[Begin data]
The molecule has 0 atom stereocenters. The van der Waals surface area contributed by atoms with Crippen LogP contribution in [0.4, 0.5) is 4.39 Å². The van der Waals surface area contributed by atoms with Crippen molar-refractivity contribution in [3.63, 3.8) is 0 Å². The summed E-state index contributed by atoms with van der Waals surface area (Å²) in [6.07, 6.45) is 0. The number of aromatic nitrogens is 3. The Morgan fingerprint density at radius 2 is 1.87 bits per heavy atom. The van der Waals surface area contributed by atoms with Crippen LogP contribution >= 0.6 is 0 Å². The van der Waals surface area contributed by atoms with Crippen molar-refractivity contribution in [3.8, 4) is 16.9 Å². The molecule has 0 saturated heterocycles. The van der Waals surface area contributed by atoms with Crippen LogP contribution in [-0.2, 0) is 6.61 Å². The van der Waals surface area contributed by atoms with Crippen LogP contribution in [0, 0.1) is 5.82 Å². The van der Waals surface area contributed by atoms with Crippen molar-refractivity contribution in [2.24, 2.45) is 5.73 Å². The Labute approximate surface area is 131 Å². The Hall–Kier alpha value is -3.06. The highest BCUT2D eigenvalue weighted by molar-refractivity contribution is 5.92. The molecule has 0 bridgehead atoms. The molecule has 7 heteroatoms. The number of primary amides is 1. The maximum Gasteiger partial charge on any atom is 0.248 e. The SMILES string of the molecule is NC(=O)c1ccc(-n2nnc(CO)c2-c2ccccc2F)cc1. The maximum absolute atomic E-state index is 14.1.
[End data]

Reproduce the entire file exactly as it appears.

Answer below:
The molecule has 0 atom stereocenters. The van der Waals surface area contributed by atoms with Crippen LogP contribution in [0.4, 0.5) is 4.39 Å². The van der Waals surface area contributed by atoms with Crippen molar-refractivity contribution in [3.63, 3.8) is 0 Å². The summed E-state index contributed by atoms with van der Waals surface area (Å²) in [6.07, 6.45) is 0. The number of aromatic nitrogens is 3. The Morgan fingerprint density at radius 2 is 1.87 bits per heavy atom. The van der Waals surface area contributed by atoms with Crippen LogP contribution >= 0.6 is 0 Å². The van der Waals surface area contributed by atoms with Crippen molar-refractivity contribution in [3.8, 4) is 16.9 Å². The molecule has 0 saturated heterocycles. The van der Waals surface area contributed by atoms with Crippen LogP contribution in [-0.2, 0) is 6.61 Å². The van der Waals surface area contributed by atoms with Crippen LogP contribution in [0, 0.1) is 5.82 Å². The van der Waals surface area contributed by atoms with Crippen molar-refractivity contribution in [2.24, 2.45) is 5.73 Å². The Labute approximate surface area is 131 Å². The Hall–Kier alpha value is -3.06. The highest BCUT2D eigenvalue weighted by molar-refractivity contribution is 5.92. The molecule has 0 bridgehead atoms. The molecule has 7 heteroatoms. The number of primary amides is 1. The maximum Gasteiger partial charge on any atom is 0.248 e. The SMILES string of the molecule is NC(=O)c1ccc(-n2nnc(CO)c2-c2ccccc2F)cc1. The maximum absolute atomic E-state index is 14.1.